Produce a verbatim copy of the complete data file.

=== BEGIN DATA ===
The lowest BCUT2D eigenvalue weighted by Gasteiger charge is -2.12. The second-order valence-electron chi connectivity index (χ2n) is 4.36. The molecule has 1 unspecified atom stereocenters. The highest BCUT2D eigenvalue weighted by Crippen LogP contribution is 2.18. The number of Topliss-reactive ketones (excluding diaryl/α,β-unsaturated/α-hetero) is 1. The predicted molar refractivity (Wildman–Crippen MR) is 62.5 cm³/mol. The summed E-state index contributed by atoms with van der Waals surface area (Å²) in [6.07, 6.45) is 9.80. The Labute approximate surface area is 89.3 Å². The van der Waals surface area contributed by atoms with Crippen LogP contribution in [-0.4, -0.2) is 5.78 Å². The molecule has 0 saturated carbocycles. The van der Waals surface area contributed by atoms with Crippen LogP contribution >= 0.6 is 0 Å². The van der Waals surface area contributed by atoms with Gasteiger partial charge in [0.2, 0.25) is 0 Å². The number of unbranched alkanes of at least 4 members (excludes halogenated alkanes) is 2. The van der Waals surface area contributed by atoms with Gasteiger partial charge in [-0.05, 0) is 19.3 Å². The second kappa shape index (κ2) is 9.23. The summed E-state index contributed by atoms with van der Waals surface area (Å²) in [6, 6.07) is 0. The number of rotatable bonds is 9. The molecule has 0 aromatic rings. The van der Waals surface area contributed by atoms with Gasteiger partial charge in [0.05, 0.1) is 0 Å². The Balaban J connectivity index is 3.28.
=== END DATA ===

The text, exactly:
The lowest BCUT2D eigenvalue weighted by Gasteiger charge is -2.12. The second-order valence-electron chi connectivity index (χ2n) is 4.36. The molecule has 1 unspecified atom stereocenters. The highest BCUT2D eigenvalue weighted by Crippen LogP contribution is 2.18. The number of Topliss-reactive ketones (excluding diaryl/α,β-unsaturated/α-hetero) is 1. The predicted molar refractivity (Wildman–Crippen MR) is 62.5 cm³/mol. The summed E-state index contributed by atoms with van der Waals surface area (Å²) in [6.07, 6.45) is 9.80. The Labute approximate surface area is 89.3 Å². The van der Waals surface area contributed by atoms with Crippen LogP contribution in [-0.4, -0.2) is 5.78 Å². The molecule has 0 saturated carbocycles. The van der Waals surface area contributed by atoms with Crippen LogP contribution >= 0.6 is 0 Å². The van der Waals surface area contributed by atoms with Gasteiger partial charge in [0.2, 0.25) is 0 Å². The number of unbranched alkanes of at least 4 members (excludes halogenated alkanes) is 2. The van der Waals surface area contributed by atoms with Gasteiger partial charge in [-0.05, 0) is 19.3 Å². The second kappa shape index (κ2) is 9.23. The summed E-state index contributed by atoms with van der Waals surface area (Å²) in [6, 6.07) is 0. The number of rotatable bonds is 9. The molecule has 0 aromatic rings. The van der Waals surface area contributed by atoms with Gasteiger partial charge in [0.05, 0.1) is 0 Å². The Balaban J connectivity index is 3.28.